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Poker Strategy -- Defending Your Button

Creating More Opportunities In Position


Andrew BrokosIf you’re an experienced tournament player, then you’re probably accustomed to the dynamics of attacking and defending blinds. Late in a tournament, the big blind usually represents a large percentage of anyone’s stack. If you can spot a player who folds his big blind liberally, then you’ve got a golden opportunity to accumulate chips with very little risk simply by raising whenever that player is in the big blind.

Conversely, you don’t want to get a reputation as someone who won’t defend his blinds, because then everyone will be trying to steal from you. Fighting back vigorously against attempts to steal your blinds is known as defending your blinds, and it’s something that tough players do to deter steal attempts and face less competition for their blinds.

A less understood but equally important concept is defending your button when stacks are deep. At this stage of a tournament, the blinds are relatively trivial, and profit comes primarily from playing in position, not from stealing blinds. This article will explain the importance of defending your button and provide some examples of how and why to do it.

The Importance of the Button

If you play or used to play online and use tracking software such as Poker Tracker or Hold ‘Em Manager, take a moment to look at your data by position. Your win rate should increase as your position improves, with a disproportionate amount of your profit coming from the button. Though this should be true regardless of stack sizes, the effect should be more dramatic if you filter for hands where everyone’s stack is large relative to the blinds. In my case, after filtering for hands where there are no antes and my stack size at the start of the hand is greater than 50 times the big blind, my win rate in the cutoff is 32 BB/100 (big blinds per 100 hands), whereas on the button it is 54 BB/100.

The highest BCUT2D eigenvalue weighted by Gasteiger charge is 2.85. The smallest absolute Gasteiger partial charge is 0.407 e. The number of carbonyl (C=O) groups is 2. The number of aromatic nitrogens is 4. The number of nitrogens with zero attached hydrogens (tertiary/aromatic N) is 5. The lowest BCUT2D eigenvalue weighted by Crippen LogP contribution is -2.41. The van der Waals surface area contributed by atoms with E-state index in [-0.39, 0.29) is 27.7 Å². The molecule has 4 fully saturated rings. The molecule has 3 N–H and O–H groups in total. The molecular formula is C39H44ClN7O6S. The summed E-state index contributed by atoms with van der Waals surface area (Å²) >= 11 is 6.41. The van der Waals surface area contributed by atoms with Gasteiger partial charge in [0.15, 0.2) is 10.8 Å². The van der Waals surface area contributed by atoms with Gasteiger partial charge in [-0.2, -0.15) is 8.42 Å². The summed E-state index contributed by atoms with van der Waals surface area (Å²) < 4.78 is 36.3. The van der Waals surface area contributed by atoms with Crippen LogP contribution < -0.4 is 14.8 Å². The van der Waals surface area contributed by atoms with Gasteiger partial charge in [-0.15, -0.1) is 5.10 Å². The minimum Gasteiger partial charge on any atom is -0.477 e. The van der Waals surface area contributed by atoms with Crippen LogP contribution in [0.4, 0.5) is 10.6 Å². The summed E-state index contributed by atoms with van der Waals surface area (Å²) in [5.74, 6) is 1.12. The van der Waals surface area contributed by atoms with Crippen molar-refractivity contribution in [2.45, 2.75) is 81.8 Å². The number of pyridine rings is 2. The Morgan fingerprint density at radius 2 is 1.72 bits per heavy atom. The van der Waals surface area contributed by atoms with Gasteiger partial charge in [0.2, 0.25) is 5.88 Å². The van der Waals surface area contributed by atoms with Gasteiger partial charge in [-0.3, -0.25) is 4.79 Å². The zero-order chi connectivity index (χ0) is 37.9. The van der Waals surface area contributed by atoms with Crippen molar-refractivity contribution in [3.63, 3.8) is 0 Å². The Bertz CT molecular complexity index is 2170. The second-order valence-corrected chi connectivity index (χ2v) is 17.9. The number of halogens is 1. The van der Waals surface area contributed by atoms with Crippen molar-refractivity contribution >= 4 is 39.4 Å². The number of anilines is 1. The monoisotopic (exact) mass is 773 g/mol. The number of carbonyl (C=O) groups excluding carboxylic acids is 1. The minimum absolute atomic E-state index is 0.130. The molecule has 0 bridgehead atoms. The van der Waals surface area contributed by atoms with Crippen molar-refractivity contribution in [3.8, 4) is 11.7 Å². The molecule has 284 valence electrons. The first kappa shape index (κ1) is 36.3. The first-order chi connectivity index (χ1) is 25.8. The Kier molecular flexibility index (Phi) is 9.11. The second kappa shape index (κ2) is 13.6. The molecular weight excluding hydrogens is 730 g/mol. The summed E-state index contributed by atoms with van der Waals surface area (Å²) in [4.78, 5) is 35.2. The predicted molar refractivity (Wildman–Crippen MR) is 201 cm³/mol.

Imagine how much greater your win rate would be if you could play the button twice per orbit. This is essentially what happens if the player on your left folds almost always to your cutoff raises. You can take advantage of this by raising more hands from the cutoff and realizing the benefits of the best position at the table twice every orbit. For me, that would be the equivalent of increasing my win rate in the cutoff by 22 BB/100. Of course I’ll only be in that position once out of every nine hands, but that still increases my overall win rate by 2.5 BB/100, which is quite significant.

Poker is a zero-sum game, so those additional 22 BB/100 have to be coming from somewhere. Perhaps you guessed it: that’s mostly profit that could belong to the player on the button. If only he played his position more vigorously, he could do from the button whatever it is that I’m doing from the cutoff to win that additional 22 BB/100. By effectively yielding his button to me when he doesn’t have a premium hand, he is missing out on a lot of potential profit!

I look at the button as a gold mine that you have to share with eight other prospectors. When it’s your turn to reap the gold, you can’t let the others beat you to it. An aggressive player on your right who regularly raises the pot ahead of you needs to be discouraged with frequent calls and re-raises. After a while, he will either stop trying to steal your button or routinely lose money trying to play out of position against you. Either way, you win!


When it comes to deterring a frequent raiser, nothing is more effective than aggressive three-betting. Although calling and playing in position can be profitable as well, it isn’t nearly as punishing since it enables your nettlesome opponent to see the flop with whatever junk he raised. By re-raising your button against a wide opening range, you force your opponent either to fold immediately and give away all of his equity in the pot or put more money into the pot from out of position.